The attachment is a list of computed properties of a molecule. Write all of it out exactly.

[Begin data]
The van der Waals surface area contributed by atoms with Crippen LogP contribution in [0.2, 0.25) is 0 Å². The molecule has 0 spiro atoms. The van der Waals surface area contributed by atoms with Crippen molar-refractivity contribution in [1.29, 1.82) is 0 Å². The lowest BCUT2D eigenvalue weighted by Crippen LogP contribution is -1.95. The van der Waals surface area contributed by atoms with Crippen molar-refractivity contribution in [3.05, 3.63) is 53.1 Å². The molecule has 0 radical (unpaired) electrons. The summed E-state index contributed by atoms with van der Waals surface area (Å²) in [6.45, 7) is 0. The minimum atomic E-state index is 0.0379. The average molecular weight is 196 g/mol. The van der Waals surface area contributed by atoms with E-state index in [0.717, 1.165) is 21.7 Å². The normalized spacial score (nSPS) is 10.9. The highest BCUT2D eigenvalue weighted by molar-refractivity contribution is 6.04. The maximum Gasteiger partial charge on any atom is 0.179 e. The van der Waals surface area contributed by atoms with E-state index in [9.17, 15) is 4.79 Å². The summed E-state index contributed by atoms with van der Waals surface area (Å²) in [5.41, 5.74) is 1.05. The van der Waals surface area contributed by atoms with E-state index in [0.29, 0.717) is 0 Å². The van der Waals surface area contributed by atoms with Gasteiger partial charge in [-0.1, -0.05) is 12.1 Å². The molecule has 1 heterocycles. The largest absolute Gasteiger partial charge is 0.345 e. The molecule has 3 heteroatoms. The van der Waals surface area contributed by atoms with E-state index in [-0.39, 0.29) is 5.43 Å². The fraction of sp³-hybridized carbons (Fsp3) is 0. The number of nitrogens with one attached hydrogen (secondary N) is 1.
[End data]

The van der Waals surface area contributed by atoms with Crippen LogP contribution in [0.2, 0.25) is 0 Å². The molecule has 0 spiro atoms. The van der Waals surface area contributed by atoms with Crippen molar-refractivity contribution in [1.29, 1.82) is 0 Å². The lowest BCUT2D eigenvalue weighted by Crippen LogP contribution is -1.95. The van der Waals surface area contributed by atoms with Crippen molar-refractivity contribution in [3.05, 3.63) is 53.1 Å². The molecule has 0 radical (unpaired) electrons. The summed E-state index contributed by atoms with van der Waals surface area (Å²) in [6.45, 7) is 0. The minimum atomic E-state index is 0.0379. The average molecular weight is 196 g/mol. The van der Waals surface area contributed by atoms with E-state index in [0.717, 1.165) is 21.7 Å². The normalized spacial score (nSPS) is 10.9. The highest BCUT2D eigenvalue weighted by molar-refractivity contribution is 6.04. The maximum Gasteiger partial charge on any atom is 0.179 e. The van der Waals surface area contributed by atoms with E-state index in [9.17, 15) is 4.79 Å². The summed E-state index contributed by atoms with van der Waals surface area (Å²) in [5.41, 5.74) is 1.05. The van der Waals surface area contributed by atoms with E-state index in [0.29, 0.717) is 0 Å². The van der Waals surface area contributed by atoms with Gasteiger partial charge in [-0.1, -0.05) is 12.1 Å². The molecule has 1 heterocycles. The largest absolute Gasteiger partial charge is 0.345 e. The molecule has 3 heteroatoms. The van der Waals surface area contributed by atoms with E-state index in [-0.39, 0.29) is 5.43 Å². The fraction of sp³-hybridized carbons (Fsp3) is 0. The number of nitrogens with one attached hydrogen (secondary N) is 1.